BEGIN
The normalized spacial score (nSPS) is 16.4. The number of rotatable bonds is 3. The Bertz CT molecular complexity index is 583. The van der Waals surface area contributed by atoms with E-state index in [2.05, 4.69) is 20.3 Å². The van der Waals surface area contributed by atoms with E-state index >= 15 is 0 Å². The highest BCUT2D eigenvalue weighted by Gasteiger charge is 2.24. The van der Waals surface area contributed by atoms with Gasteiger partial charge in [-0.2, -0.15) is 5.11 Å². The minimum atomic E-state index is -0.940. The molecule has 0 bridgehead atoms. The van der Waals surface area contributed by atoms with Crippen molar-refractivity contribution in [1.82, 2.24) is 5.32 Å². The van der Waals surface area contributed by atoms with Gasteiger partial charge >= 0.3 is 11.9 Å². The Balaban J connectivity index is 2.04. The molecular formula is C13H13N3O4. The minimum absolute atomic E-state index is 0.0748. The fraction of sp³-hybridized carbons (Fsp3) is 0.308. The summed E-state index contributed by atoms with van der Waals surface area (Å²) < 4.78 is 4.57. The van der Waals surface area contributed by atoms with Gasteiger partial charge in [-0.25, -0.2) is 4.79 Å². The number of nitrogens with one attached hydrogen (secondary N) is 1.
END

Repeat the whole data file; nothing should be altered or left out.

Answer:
The normalized spacial score (nSPS) is 16.4. The number of rotatable bonds is 3. The Bertz CT molecular complexity index is 583. The van der Waals surface area contributed by atoms with E-state index in [2.05, 4.69) is 20.3 Å². The van der Waals surface area contributed by atoms with E-state index >= 15 is 0 Å². The highest BCUT2D eigenvalue weighted by Gasteiger charge is 2.24. The van der Waals surface area contributed by atoms with Gasteiger partial charge in [-0.2, -0.15) is 5.11 Å². The minimum atomic E-state index is -0.940. The molecule has 0 bridgehead atoms. The van der Waals surface area contributed by atoms with Crippen molar-refractivity contribution in [1.82, 2.24) is 5.32 Å². The van der Waals surface area contributed by atoms with Gasteiger partial charge >= 0.3 is 11.9 Å². The Balaban J connectivity index is 2.04. The molecular formula is C13H13N3O4. The minimum absolute atomic E-state index is 0.0748. The fraction of sp³-hybridized carbons (Fsp3) is 0.308. The summed E-state index contributed by atoms with van der Waals surface area (Å²) < 4.78 is 4.57. The van der Waals surface area contributed by atoms with Gasteiger partial charge in [-0.25, -0.2) is 4.79 Å². The number of nitrogens with one attached hydrogen (secondary N) is 1.